What’s the secret to writing a killer headline?
You’ve got to be willing to kiss a couple of frogs.
Copywriting gurus, from the late advertising great David Ogilvy to Copyblogger Sonia Simone, will tell you that for every successful headline they’ve come up with, there were 99 that failed. That’s right. Even experts can’t just pull perfect headlines out of thin air. They have to write ten, twenty, or more versions of the same message before they zero in on a winner. That’s a lot of sweat equity behind every great headline.
Not to mention a little slime.
As the saying goes, you may have to kiss a lot of frogs before you find the real prince! This is as true for frustrated copywriters striving for great headlines as it is for grossed-out princesses looking for their one true love.
Today’s world of digital marketing might seem worlds away from the magazine ads created by Ogilvy’s Mad Men, but basic tenets of the persuasive copy are the same today as they were half a century ago.
Damning with faint praise.
Don’t just tell your reader about the benefits of your product or service. Prove the goods by citing research, data, and testimonials (see below) and adding graphs and photos.
“4 Out Of 5 Psychologists Agree that Daily Practice Writing Effective Headlines Significantly Boosts Brain Health.”
“Ask me a question, I’ll tell you no lies!”
What better way to quickly hook your target audience than by asking them about their “target” problem? Who can resist a compassionate, listening ear….and a possible solution to their woes?
“Are You Struggling to Find the Right Key-Words to Insert in Your Blog Copy? Try This One Simple Solution.”
It’s a numbers game.
List-post headlines pique readers’ curiosity while offering helpful information in a format that’s easy on the eyes.
“Top 10 Most Effective Headlines”
“5 Signs That Your Target Audience Reads Your Headlines”
“25 Tips to Writing Attention-Getting Home Page Headlines”
Keep It Simple, Sweetheart!
When it comes to word count, less is best. Remember, in the crowded world of SEO, the headline limit is 65 characters. Don’t risk a beheading that spells instant death for the rest of your message. Not to mention your product or service.
Light the way.
Does your product or service offer the target audience a leg up on the competition? Or simply a way to shine a little brighter than the next guy? Anytime your headline reads “how to”, readers will flock to it like moths to a light.
“How to Write Engaging Key-word Optimized Blogs in Less than One Hour!”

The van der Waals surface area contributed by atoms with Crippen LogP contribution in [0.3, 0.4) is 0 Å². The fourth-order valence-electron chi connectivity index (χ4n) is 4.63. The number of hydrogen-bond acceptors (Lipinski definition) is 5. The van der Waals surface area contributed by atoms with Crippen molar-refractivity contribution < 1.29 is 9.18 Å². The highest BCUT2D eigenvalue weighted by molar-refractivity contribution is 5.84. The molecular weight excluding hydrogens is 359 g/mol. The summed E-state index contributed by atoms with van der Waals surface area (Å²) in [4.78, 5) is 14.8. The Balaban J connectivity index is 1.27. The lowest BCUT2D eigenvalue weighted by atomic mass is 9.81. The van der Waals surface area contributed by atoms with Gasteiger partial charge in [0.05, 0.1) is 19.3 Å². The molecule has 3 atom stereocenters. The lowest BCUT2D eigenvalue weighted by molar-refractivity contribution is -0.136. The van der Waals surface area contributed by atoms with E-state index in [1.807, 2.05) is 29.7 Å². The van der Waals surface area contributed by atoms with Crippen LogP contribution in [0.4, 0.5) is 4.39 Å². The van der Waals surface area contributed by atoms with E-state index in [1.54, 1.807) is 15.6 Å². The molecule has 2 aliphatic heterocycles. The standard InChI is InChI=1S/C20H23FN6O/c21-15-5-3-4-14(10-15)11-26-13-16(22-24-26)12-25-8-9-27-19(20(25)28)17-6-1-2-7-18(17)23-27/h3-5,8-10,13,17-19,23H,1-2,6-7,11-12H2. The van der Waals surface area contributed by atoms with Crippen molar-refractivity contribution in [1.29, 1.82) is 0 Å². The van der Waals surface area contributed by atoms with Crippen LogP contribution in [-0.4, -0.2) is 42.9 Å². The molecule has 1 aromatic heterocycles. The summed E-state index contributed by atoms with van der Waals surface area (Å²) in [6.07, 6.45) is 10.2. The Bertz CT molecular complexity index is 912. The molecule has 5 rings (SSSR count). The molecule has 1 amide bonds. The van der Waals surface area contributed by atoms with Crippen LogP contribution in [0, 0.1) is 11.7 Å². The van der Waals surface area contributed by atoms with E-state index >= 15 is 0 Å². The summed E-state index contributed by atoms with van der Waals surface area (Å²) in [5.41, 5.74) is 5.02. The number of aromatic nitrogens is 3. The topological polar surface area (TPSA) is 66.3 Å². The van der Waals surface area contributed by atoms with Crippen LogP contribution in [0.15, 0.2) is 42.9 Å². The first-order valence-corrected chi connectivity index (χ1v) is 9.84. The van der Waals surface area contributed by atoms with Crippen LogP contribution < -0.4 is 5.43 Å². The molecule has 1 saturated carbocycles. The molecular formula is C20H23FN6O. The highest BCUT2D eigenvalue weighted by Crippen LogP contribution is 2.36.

Let’s get physical!
Stimulate reader interest with a call to action!
“Can You Write a Winning Headline? Take Our Quiz to Find Out!”
“Send Us Your Email to Download Our Free E-book on How to Write Headlines That Click With Your Target Audience!”
Use descriptive adjectives, active verbs, and recognizable nouns. Replace vague, dull sentences: “It’s the best thing for your cold.” with imagery:
“Feel Dr. Z’s Honey-Infused Vapor Rub Chase Your Cold Germs Away!”
Manna from Heaven
2000 years ago, testimonials worked miracles for Jesus. A solid first-person quotation citing the benefits of your product or service might provide all the reader motivation you need.
“Five Loaves Restaurant in Mt. Pleasant is the only restaurant that I trust for fresh, healthy menu options that everybody in my family enjoys.”
Let’s take it from the top. (After all, we did give you the best advice on how to write an effective headline, quite literally, at the top of this blog). Write the best headline you can think of. Try using one or more of the tips listed above.
Then re-write that headline 25 different ways.
Ask your co-workers, family members …even your dental hygienist for feedback. They’ll be tickled that you asked and they can help you narrow your list down to the four or five best headlines.
Then it’s up to you.
Don’t give up. Remember, the prince – that golden headline – holds the key to your magic kingdom: a website flooded with motivated readers actively clicking for more information.
Go ahead. Pick the headline you think works best and give it a big wet kiss.
As copywriters, we really do believe in happy endings.